Predators such as birds and snakes have difficulty feeding on the black bark tick.  Some think that the predators are tricked into believing that they are looking into the eyes of their own babies.

The Black Bark Tick will only vomit sap when the daytime temperature reach 57.4 degrees F

Spiked Digger Bug
size: 3-4 inches in length
color: green, black
This rare insect lives in a small hole in the ground.  Here it can be seen leaving the hole, the digger bug will often cover up the hole after leaving it.

Here a digger bug is seen leaving a hole at the base of a tree.  This hole is hidden beneath a bed of moss.

The spikes on the back of the digger bug are used to carry small twigs, which the insect uses to build nesting sites.

Mottled Wood Leaper
3 inches long
white, green, brown
The Mottled Wood Leaper is a distant relative of the grasshopper.  It is inactive during the day and leaps from tree to tree at night in search of food. 

Wood leapers can cling to a piece of bark for up to 20 hours a day.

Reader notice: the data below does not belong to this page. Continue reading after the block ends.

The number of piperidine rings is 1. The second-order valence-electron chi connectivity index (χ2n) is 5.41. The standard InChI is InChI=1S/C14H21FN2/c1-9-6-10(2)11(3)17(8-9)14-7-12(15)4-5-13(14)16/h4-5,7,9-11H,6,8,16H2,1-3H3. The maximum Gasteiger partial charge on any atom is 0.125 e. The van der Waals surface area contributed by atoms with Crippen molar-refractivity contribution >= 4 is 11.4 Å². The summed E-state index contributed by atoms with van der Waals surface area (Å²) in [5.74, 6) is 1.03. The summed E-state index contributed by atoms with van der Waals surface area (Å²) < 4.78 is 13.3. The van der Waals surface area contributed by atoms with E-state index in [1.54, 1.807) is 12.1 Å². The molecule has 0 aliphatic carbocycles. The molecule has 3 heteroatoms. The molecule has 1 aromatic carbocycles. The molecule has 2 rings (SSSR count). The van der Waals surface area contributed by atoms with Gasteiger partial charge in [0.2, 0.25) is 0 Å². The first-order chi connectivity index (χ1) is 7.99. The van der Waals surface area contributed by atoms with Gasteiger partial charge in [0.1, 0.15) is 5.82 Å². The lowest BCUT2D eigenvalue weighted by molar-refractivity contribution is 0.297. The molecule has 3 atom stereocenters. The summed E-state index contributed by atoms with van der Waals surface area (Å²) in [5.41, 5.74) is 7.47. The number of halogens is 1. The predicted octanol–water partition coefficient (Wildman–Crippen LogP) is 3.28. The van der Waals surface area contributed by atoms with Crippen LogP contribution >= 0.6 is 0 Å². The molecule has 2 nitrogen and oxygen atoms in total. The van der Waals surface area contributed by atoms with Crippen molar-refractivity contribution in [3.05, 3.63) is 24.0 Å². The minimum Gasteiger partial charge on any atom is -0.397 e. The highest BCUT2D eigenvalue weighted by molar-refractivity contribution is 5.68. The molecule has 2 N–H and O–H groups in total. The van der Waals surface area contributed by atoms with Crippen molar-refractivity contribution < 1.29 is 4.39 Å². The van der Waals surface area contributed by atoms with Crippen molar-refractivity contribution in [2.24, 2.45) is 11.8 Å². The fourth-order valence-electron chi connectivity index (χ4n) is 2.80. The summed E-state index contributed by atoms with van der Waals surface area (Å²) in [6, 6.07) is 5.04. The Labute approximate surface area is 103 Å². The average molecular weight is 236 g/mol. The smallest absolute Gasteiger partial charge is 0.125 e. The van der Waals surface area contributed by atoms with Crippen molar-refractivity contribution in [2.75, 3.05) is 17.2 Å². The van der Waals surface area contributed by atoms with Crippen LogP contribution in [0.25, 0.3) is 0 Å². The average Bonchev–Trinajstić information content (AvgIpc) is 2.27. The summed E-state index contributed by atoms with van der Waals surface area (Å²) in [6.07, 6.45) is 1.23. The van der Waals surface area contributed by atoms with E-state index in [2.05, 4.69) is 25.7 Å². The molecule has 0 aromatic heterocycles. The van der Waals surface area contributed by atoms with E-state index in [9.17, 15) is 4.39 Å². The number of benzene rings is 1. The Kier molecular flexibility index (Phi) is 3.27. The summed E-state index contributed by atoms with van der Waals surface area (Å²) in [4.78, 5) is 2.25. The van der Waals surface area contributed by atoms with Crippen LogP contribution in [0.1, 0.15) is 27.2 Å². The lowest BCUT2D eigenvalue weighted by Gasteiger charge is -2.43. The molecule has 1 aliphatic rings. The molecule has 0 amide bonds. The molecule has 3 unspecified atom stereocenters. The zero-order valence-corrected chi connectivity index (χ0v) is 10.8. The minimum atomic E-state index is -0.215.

This insect is often mistaken as a small bat while flying.

It is also known as an "E.T." bug

Though Mottled Wood Leapers have the ability to bite, this one seemed rather tame.   In previous encounters I was bitten by a Mottled Wood Leaper when I tried to scurry up a tree after being chased by a rather large black bear.  It seems that The Leaper is rather territorial, and if startled may inflict a bite in order to fend off aggressors.  
 Gravelly Dung Beetle
1-2 inches in length
green, brown, white, gray, black, yellow

This dung beetle is the only one in the world that is white.

It can smell dung from up to 10 miles away

Here the Gravelly Dung Beetles is attempting to form a piece of excrement into a round ball

Now the Beetle begins to roll the excrement across the ground which it will take back to it's burrow.  It can roll a ball of dung for a mile in under 12 minutes.

Green Horned Grasshopper
2-3 inches
green, yellow, black

The green horned grasshopper was once abundant all over the city of Seattle and was last seen at Volunteer Park in 1917.  This is the only known photo of one since then, taken at Cheasty watershed in 2013. 

This grasshopper also like to nibble on English Ivy shoots from time to time.

Unlike other specie of grasshopper, this one does not fly.  It could be the "missing link" between grasshoppers and crickets.

Queen Ladybird Beetle
1.5 inches long
red black

The Queen Lady Bird Beetle is the largest known Ladybug in the world.